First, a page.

Turkey and Neighbourhood

Multiple Faces of the “New” Turkish Foreign Policy: Underlying Dynamics and a Critique

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BY PROF. ZIYA ONIS


The Justice and Development Party (Adalet ve Kalkınma Partisi, the AKP) government’s foreign policy activism is not a new phenomenon. Yet, the changing nature of the foreign policy activism during the second term of the AKP, especially with Ahmet Davutoğlu assuming direct responsibility as the new foreign minister in May 2009, has attracted widespread attention, has become a topic for vivid public debate both in domestic and international circles and has already generated a large literature. In domestic discussions of the AKP’s recent foreign policy approach, frequent references are made to “a shift of axis”, suggesting a drift away from the predominantly Western orientation which has been the hallmark of Turkish foreign policy throughout the post-World War 2 period, toward a more “eastern-oriented” pattern of foreign policy behavior. This present paper examines the validity of the claim that there has been a striking shift in the main axis of Turkish foreign policy in recent years.

davutogluThroughout the AKP era, there has been a constant emphasis on the use of soft power, an improvement of relations with all neighboring countries, aptly summarized by the motto “zero problems with neighbors,” as well as the vision of a more ambitious role for Turkey as an active regional and global power extending well beyond the realm of favorable bilateral relations (Table 1). In addition to the Europeanization drive, the greater Middle East has also become a focal point of Turkey’s diplomatic efforts in this period. Perhaps the term the “Middle Easternization of Turkish foreign policy” might be somewhat exaggerated given that there has been a very strong impetus throughout this period to develop bilateral relations with, in particular, the Russian Federation, as well as other key countries in the Caucasus and opening up to the African continent and Latin America.7 The Middle East and the Arab world nevertheless have become the focal point of Turkish foreign policy efforts (involving both formal initiatives as well as the informal activities of the NGOs) which is quite extraordinary by the standards of previous Turkish governments.

A closer inspection of the second phase of the AKP government, however, reveals certain ruptures in the style of Turkish foreign policy activism. Arguably, what has distinguished the second phase from the previous phase has been a pronounced weakening of the commitment to EU membership—if not in rhetoric, in reality—and an increasingly assertive and confident foreign policy which reflects a desire to act as an independent regional power (Table 1). To be fair, Turkish foreign policy has continued to be framed and implemented in a spirit of multilateralism in line with established international agreements and institutions. Yet there has been a clear tendency to act independently of the Western alliance, especially in relation to major regional and international conflicts. In retrospect, three key episodes could be identified which adds substance to the claim that there has been a subtle shift in Turkish foreign policy during the recent era, or, at least, a rather different style of foreign policy activism as compared to the previous patterns.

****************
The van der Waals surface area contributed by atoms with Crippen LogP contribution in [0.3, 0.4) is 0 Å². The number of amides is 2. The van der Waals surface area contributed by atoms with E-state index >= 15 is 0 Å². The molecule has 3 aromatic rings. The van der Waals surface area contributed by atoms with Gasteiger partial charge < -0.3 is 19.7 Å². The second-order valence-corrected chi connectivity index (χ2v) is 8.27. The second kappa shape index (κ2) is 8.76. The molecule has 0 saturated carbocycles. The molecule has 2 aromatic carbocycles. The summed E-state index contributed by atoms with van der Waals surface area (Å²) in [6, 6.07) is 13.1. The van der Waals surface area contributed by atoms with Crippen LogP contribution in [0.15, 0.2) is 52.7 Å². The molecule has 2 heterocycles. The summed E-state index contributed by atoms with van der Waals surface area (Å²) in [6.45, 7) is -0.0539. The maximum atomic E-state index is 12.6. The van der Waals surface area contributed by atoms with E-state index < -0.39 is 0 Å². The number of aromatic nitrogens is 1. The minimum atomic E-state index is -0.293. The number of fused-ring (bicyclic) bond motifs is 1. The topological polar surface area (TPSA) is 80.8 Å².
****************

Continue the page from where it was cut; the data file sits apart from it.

Turkey’s willingness to pursue a pro-active foreign policy rests on legitimate foundations. During the post-Cold war era, Turkey has been rediscovering its neighbors and trying to capitalize on its geo-political position in three distinct, yet interlocking regions. This process of re-discovery has been proceeding at an increasingly faster pace during the AKP era. Furthermore, there are solid economic reasons for a pro-active foreign policy strategy. Turkey has clearly been responding to the changing global context which involves a diversification of economic relations and the opening of new markets, especially at a time when Europe is faced with deep stagnation and the global economic axis has clearly been shifting in the eastern direction with the global financial crisis. What we currently observe is a process involving the transnationalization of Anatolian capital which has been trying to take advantage of the opportunities offered by the Middle East and the North Africa as well as Russia and the broader post-Soviet space. Moving beyond narrow self-interest in economic and security terms, Turkey has the soft power, given its stage of economic and political development, to perform the role of a benign regional power, and to take an active role in global affairs. Turkey has, indeed, been unusually pro-active in recent years in terms of attempting to play a mediating role in regional and international conflicts, contributing to humanitarian aid and peacekeeping operations, as well as taking part in discussions relating to the future of the global economic and security order in the context of global fora such as G-20 and the UN Security Council.

 


*Excerpt from Prof. Ziya Onis (2011), “Multiple Faces of the “New” Turkish Foreign Policy: Underlying Dynamics and a Critique“, Insight Turkey, Vol. 13, No. 1, pp. 47-65.

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